On the other hand if I wanted to be a Walmart Marketplace seller I'd get paid for my sales every two weeks, or if big enough every week.  Amazon has generally the same payment schedule to the product provider, payouts every two weeks.

    EDIT: Google for their part pays out to GooglePlay developers a few days after the end of a month, so somewhat better than the AppStore but not great.
    edited August 2021
  • Reply 5 of 6
    crowleycrowley Posts: 10,453member
    crowley said:
    I have never been to a grocery store, anywhere, that allowed the vendors of the products they sell to process my purchases separately. When I go shopping for groceries I put what I need into a carriage or basket, take that to one register and pay for everything using the stores payment system. I don’t pay for my bread with the bread guy, then pay for my orange juice with the Tropicana representative, then pay for my cheese with the store.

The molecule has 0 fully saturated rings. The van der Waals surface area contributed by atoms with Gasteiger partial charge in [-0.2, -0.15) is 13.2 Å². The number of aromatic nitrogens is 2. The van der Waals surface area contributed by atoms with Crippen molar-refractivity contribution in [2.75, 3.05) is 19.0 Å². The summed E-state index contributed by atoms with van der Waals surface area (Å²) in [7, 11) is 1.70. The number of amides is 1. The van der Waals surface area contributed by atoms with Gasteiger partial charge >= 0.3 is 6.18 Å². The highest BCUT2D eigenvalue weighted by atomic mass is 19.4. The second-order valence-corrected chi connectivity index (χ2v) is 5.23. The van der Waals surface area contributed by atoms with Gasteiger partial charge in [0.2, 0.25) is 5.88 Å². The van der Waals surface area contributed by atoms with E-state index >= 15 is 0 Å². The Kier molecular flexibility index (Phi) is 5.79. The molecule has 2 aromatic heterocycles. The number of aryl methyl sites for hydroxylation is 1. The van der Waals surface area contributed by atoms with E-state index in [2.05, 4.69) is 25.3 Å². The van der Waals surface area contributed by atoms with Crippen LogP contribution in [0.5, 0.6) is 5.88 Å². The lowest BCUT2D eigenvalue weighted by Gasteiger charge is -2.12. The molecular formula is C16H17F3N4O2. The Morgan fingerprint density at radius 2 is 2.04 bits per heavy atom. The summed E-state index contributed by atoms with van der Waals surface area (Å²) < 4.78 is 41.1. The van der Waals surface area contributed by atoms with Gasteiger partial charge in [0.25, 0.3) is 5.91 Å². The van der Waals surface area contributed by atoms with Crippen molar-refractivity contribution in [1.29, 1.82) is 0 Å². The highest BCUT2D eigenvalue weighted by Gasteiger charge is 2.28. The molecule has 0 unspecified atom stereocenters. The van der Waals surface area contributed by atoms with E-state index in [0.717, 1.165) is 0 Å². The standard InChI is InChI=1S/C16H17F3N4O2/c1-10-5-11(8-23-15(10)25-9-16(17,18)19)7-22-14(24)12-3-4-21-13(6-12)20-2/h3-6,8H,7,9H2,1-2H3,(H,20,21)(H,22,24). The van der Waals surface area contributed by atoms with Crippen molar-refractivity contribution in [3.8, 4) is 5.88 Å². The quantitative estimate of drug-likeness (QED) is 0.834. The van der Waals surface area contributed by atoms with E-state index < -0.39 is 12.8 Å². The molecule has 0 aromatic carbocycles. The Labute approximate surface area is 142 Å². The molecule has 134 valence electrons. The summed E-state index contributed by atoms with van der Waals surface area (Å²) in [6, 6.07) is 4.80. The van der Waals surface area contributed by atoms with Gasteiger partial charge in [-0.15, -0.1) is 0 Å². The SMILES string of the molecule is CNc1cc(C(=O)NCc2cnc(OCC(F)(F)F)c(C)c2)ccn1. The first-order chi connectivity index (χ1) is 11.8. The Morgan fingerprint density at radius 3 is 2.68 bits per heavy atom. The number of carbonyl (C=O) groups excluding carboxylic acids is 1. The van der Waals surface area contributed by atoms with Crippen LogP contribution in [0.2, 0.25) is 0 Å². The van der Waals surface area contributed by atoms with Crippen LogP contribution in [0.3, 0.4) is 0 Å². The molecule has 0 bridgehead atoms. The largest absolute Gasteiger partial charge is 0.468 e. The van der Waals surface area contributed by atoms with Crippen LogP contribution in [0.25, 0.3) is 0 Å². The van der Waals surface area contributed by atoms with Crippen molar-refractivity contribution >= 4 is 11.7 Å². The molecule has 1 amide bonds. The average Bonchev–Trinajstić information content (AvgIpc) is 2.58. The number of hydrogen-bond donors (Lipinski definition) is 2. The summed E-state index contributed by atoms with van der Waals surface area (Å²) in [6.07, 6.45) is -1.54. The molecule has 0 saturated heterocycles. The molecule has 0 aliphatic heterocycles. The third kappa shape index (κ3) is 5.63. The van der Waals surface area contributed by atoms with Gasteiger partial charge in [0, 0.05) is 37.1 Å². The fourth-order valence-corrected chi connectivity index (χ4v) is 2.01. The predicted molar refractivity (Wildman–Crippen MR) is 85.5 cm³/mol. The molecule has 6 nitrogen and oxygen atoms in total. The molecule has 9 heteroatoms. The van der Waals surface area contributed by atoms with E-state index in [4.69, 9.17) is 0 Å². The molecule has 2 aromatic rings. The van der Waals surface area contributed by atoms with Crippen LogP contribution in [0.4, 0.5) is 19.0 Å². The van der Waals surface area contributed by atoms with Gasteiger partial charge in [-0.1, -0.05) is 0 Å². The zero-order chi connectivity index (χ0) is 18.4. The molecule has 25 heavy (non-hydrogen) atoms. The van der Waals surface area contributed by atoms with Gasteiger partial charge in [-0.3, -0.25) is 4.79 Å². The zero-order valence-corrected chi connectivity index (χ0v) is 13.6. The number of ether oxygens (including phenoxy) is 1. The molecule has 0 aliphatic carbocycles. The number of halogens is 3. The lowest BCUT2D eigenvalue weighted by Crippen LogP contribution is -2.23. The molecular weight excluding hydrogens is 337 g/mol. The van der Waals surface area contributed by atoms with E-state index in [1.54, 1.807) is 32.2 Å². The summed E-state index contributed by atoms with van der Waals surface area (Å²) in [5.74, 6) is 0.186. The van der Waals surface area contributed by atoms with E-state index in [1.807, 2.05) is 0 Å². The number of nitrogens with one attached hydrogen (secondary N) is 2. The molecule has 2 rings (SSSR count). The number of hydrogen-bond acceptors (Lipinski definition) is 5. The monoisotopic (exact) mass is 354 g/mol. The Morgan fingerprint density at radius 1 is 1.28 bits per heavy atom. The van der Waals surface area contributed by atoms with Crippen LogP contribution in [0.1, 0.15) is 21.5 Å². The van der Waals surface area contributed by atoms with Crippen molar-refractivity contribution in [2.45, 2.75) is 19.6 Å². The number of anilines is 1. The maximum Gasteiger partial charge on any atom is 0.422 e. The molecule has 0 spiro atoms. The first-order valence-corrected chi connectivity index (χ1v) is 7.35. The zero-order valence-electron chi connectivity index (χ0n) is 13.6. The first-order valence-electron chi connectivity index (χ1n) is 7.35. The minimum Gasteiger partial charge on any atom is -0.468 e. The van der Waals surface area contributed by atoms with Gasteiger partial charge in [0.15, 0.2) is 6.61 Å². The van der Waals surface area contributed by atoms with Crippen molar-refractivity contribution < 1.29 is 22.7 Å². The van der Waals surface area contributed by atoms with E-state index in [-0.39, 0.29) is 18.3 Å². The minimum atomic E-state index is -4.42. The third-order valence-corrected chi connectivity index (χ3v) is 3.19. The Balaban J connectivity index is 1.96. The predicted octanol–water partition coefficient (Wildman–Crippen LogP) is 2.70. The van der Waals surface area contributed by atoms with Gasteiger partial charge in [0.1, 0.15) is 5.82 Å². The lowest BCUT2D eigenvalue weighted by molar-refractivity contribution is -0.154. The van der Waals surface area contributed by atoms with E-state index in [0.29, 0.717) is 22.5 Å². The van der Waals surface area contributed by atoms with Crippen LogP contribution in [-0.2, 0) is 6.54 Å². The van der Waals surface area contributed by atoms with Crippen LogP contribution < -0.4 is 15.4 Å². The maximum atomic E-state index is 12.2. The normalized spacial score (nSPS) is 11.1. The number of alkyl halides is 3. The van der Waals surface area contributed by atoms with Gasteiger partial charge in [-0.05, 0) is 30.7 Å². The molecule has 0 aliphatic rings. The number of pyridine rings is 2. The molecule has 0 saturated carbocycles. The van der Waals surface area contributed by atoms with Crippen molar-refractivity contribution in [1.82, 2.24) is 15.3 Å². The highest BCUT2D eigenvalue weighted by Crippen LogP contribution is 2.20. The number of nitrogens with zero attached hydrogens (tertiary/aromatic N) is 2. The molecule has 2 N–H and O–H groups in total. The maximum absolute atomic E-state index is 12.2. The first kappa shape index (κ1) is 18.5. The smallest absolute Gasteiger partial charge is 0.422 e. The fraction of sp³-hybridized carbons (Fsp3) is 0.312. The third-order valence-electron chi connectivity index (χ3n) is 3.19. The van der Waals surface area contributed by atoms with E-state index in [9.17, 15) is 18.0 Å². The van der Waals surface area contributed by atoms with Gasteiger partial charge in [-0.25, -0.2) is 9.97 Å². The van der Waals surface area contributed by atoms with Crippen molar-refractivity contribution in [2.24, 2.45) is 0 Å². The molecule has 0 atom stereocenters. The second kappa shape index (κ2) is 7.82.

What kind of nonsense is it that some developers expect me to deal with that sort of disjointed payment system every time I have to pay for an app?

    The only way I’d be OK with their goofy idea would be if I could choose to use their payment option or use Apple’s, which I already have set up and trust. Also, make it a toggle in Settings so I don’t need to choose every time when iI already know what I want.